Swarming and fierce, haughty with strong arms
Legion overwhelming enraged
Flaming shields, brave spears
Shouting challenges, eyes mad
Charge of a horse
Fury of boars
Taller than oaks
Sprung from giants
A great ivory tooth to
Fill a fist hung about the
White necks of Ferchu and
The thirteen greatest warriors
The very teeth of Sliabh Scoilt
The giant that sired their race.
The Fourteen gathered at the bank
Armies stretched at the bank
The final poem is Wade German's "Barbarian". It's a grim paean to a battlefield victory. It's a dark warrior's celebration of spilled blood and torn and broken bodies and severed heads. Good stuff.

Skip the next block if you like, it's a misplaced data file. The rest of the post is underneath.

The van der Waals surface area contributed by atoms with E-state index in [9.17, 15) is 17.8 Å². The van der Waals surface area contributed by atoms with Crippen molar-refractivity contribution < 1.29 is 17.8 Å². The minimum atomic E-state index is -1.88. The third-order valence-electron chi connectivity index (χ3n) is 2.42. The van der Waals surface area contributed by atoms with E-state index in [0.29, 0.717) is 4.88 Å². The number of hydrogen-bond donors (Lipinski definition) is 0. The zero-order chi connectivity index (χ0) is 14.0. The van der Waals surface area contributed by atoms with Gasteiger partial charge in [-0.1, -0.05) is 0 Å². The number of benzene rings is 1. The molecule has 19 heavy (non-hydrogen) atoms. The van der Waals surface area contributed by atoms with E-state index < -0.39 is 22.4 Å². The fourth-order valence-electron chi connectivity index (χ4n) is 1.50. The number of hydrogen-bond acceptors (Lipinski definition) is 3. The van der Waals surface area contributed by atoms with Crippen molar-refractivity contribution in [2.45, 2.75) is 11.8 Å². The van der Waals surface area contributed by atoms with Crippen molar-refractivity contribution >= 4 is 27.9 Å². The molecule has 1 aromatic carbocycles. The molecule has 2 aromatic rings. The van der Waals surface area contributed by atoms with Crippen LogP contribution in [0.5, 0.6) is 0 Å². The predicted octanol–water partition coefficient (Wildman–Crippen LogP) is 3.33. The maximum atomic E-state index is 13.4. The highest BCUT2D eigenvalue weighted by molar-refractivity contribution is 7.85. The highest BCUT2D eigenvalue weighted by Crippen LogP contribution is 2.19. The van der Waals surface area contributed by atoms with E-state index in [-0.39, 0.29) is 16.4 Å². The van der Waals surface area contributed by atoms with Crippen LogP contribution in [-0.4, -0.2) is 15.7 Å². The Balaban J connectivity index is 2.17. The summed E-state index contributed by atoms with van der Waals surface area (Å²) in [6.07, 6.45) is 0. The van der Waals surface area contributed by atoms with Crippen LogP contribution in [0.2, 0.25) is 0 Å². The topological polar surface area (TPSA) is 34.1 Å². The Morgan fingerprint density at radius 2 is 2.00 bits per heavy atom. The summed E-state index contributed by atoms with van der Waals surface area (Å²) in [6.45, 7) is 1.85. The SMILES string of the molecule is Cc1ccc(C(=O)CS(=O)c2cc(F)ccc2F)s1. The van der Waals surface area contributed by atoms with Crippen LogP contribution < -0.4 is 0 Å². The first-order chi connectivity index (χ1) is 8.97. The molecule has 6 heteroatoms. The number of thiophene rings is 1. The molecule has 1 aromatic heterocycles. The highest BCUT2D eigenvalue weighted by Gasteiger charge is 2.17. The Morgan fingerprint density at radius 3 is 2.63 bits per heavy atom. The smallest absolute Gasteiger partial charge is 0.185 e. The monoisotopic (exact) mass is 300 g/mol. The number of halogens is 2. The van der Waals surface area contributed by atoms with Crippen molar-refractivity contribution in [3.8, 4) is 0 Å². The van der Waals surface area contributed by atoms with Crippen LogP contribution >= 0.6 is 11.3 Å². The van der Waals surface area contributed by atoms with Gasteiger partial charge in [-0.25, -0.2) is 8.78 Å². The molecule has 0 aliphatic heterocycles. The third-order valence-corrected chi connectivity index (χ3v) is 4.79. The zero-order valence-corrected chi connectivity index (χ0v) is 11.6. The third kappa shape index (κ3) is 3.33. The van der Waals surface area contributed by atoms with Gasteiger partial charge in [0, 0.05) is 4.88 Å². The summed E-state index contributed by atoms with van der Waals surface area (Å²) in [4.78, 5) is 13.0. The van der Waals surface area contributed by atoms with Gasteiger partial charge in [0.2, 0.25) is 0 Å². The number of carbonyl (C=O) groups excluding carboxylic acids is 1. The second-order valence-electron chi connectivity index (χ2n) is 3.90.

Of the magazines I read, HFQ is currently the king of the hill. Perhaps limiting themselves to only a dozen or so stories a year they forces themselves to be pickier. I wish them another four years and then a dozen more after that. If you need a respite from the doorstoppers that drone on an on about plots long diluted by series bloat and the travails of tertiary characters be reassured there's plenty of excellent short fantasy fiction being published and some of the best is free at HFQ.